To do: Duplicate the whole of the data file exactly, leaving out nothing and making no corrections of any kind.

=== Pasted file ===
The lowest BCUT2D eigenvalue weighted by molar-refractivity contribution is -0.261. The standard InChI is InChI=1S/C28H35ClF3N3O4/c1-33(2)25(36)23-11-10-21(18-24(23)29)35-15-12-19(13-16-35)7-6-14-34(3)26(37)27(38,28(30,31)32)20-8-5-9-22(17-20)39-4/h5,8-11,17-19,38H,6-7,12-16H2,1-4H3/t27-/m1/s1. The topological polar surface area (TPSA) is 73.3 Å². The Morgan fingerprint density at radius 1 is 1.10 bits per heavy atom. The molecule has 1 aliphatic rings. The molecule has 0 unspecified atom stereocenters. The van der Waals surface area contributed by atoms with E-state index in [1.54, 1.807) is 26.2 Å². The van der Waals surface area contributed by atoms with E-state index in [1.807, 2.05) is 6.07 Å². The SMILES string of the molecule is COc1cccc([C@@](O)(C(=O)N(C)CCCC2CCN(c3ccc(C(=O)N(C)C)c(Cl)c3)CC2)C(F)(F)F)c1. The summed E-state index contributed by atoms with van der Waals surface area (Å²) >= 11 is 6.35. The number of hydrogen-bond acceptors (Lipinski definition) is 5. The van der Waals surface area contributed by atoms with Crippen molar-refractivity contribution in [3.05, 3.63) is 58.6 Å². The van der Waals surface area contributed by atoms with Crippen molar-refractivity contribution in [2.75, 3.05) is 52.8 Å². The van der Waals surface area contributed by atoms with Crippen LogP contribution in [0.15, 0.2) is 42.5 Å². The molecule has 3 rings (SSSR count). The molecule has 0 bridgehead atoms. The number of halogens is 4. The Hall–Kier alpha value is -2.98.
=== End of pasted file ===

The lowest BCUT2D eigenvalue weighted by molar-refractivity contribution is -0.261. The standard InChI is InChI=1S/C28H35ClF3N3O4/c1-33(2)25(36)23-11-10-21(18-24(23)29)35-15-12-19(13-16-35)7-6-14-34(3)26(37)27(38,28(30,31)32)20-8-5-9-22(17-20)39-4/h5,8-11,17-19,38H,6-7,12-16H2,1-4H3/t27-/m1/s1. The topological polar surface area (TPSA) is 73.3 Å². The Morgan fingerprint density at radius 1 is 1.10 bits per heavy atom. The molecule has 1 aliphatic rings. The molecule has 0 unspecified atom stereocenters. The van der Waals surface area contributed by atoms with E-state index in [1.54, 1.807) is 26.2 Å². The van der Waals surface area contributed by atoms with E-state index in [1.807, 2.05) is 6.07 Å². The SMILES string of the molecule is COc1cccc([C@@](O)(C(=O)N(C)CCCC2CCN(c3ccc(C(=O)N(C)C)c(Cl)c3)CC2)C(F)(F)F)c1. The summed E-state index contributed by atoms with van der Waals surface area (Å²) >= 11 is 6.35. The number of hydrogen-bond acceptors (Lipinski definition) is 5. The van der Waals surface area contributed by atoms with Crippen molar-refractivity contribution in [3.05, 3.63) is 58.6 Å². The van der Waals surface area contributed by atoms with Crippen molar-refractivity contribution in [2.75, 3.05) is 52.8 Å². The van der Waals surface area contributed by atoms with Crippen LogP contribution in [0.15, 0.2) is 42.5 Å². The molecule has 3 rings (SSSR count). The molecule has 0 bridgehead atoms. The number of halogens is 4. The Hall–Kier alpha value is -2.98.